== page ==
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Although I am not new to math or programming, I am a total newbie to image segmentation. I have the following light microscope image

H&E Stail and I would like to segment it into cytoplasm (the magenta background) vs. the nuclei (the round-ish objects that look like cells). I am working in MATLAB.

I was hoping someone with segmentation or image processing experience could tell me what they thought would be an efficient approach.

First, do you see any issues with this image that I ought to pre-process out? E.g. non-uniform background illumination, noise, etc. I am not familiar with how to identify these things visually in an image.

Secondly, there are two dominant colors in this image, corresponding to two dyes (hematoxylin and eosin, or "H&E" for short). The cytoplasm and nuclei have different colors, which in principle we know the RGB values of. So I first tried a method of color deconvolution by Ruifrok to try to separate out the pink from the purple.

Once I did that, the cytoplasm and nuclei seem to have very different textures. I tried a range filter and got the result below:

enter image description here

Do you have any suggestions for where I can go from here? How can I eliminate the regions with cytoplasm and end up with clearly segmented nuclei?

I do not know much about graph cuts. Do you think they would be useful?

Please let me know if I need to clarify the question.

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People were approaching similar problems with methods deriving from Watersheds thresholding. Here, is a sample of Nuclei Seperation, and here is an OpenCV sample. You might try it out.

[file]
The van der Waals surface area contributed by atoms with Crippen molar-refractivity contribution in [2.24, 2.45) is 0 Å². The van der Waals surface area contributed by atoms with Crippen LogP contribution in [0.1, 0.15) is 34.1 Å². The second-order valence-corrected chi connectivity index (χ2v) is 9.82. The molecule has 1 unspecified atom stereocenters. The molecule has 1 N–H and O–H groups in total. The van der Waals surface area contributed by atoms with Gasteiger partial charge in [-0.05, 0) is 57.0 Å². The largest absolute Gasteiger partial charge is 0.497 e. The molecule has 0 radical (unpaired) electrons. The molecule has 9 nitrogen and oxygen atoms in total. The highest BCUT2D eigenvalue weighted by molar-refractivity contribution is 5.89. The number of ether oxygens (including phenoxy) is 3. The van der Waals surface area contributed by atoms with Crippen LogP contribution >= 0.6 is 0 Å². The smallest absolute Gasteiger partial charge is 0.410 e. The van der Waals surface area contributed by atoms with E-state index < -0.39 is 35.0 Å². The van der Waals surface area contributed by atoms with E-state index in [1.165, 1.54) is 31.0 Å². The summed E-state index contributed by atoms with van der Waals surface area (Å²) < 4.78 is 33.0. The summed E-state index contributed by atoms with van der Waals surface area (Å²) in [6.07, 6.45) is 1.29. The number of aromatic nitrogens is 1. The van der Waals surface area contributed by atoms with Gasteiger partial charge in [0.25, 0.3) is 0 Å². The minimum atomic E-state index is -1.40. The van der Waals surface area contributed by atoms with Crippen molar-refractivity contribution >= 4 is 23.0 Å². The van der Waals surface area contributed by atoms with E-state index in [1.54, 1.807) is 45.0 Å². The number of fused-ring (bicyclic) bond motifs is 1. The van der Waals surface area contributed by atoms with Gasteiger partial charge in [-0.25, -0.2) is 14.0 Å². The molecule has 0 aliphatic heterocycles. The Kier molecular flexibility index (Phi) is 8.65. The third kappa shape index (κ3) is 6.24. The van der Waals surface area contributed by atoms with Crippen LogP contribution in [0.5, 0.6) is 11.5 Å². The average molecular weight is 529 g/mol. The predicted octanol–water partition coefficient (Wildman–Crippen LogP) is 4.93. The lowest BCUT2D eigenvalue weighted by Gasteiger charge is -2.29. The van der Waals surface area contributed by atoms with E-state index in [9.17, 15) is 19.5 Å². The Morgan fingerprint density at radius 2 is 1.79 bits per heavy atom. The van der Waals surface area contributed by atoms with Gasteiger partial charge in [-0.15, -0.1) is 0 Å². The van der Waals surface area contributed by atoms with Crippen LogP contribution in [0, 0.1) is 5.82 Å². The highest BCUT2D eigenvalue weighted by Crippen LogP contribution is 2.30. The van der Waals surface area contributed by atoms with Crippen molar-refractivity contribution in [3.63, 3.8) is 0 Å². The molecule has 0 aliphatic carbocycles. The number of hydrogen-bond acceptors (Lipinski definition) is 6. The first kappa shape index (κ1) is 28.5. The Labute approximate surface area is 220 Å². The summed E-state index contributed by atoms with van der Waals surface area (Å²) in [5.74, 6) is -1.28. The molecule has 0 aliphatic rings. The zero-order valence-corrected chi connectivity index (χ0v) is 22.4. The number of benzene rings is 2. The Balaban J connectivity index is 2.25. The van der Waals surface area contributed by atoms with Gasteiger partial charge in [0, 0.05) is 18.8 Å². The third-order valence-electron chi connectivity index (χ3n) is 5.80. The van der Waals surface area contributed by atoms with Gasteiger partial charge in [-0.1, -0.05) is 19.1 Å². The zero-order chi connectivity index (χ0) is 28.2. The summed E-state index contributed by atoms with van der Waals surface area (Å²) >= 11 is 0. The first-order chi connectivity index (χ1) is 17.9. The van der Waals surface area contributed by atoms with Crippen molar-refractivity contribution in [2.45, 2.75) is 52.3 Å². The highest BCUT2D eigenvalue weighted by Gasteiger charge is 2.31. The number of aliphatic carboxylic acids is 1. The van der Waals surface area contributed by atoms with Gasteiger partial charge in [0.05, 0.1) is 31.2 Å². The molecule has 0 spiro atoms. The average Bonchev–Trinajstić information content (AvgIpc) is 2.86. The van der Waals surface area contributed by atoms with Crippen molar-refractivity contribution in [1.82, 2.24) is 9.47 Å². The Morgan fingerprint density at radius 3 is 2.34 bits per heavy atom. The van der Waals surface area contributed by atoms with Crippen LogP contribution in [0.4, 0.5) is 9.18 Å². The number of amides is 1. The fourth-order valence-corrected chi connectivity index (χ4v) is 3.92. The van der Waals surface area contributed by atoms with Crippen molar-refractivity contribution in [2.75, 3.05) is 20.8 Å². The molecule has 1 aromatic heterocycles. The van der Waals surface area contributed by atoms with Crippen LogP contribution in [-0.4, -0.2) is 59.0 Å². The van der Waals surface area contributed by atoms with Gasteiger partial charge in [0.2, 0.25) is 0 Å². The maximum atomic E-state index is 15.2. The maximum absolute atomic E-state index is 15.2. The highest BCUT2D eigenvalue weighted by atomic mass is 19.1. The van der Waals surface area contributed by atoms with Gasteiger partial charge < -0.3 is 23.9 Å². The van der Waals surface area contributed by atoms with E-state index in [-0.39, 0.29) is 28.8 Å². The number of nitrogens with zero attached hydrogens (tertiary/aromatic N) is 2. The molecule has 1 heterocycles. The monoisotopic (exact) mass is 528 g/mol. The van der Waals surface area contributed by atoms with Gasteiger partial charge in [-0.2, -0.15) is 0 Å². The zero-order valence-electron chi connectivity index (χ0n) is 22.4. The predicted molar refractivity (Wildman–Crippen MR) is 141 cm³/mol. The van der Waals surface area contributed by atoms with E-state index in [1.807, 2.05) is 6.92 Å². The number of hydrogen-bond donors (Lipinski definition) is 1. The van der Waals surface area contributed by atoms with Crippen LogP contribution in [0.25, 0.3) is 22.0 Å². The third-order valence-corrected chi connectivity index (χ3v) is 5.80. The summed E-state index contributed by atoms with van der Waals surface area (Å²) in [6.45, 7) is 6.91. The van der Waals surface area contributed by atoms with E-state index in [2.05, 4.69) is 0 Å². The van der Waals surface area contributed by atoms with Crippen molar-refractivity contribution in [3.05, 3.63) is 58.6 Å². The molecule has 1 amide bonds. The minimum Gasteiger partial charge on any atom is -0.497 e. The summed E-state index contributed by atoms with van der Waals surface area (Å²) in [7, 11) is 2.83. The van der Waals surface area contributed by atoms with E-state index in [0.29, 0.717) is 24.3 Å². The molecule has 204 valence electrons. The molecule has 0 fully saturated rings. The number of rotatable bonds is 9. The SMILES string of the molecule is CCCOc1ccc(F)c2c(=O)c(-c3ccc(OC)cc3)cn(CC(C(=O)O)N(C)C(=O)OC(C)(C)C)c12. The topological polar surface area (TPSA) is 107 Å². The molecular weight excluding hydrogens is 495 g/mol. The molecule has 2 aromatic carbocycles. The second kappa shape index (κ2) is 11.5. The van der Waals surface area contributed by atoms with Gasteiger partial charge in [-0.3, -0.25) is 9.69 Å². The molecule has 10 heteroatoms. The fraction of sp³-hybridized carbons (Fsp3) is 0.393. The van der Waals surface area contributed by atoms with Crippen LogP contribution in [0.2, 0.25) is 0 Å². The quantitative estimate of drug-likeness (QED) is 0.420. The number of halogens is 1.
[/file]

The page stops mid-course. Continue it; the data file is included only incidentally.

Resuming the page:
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  • $\begingroup$ Thanks! This is useful to know. I hadn't thought of using watershed-based methods here, because the nuclei are clear and contain nucleoli, so they aren't local extrema...maybe it's worth a quick try. $\endgroup$ – ccbb Feb 24 '16 at 19:53
  • $\begingroup$ It would be good if you share the results here so that people get an idea. $\endgroup$ – Tolga Birdal Feb 27 '16 at 15:07
  • $\begingroup$ Will do so...unfortunately have been a little busy right now with other things. :) I may try some kind of snakes type method first. $\endgroup$ – ccbb Mar 1 '16 at 14:41
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There an algorithm in CellProfiler. It's basic, but it may help you if you are a beginner. The algorithm separates the channels, applies a threshold to detect roughly the nuclei, then use the result to feed a watershed constrained.

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  • $\begingroup$ Thank you...this might be the color deconvolution algorithm by Ruifrok. This is a good suggestion. $\endgroup$ – ccbb Mar 1 '16 at 14:42
  • $\begingroup$ This algorithm might be used as a first step, but the end is thresholding+watershed. $\endgroup$ – FiReTiTi Mar 1 '16 at 18:24
  • $\begingroup$ Sorry I indeed just meant the first step $\endgroup$ – ccbb Mar 1 '16 at 20:02

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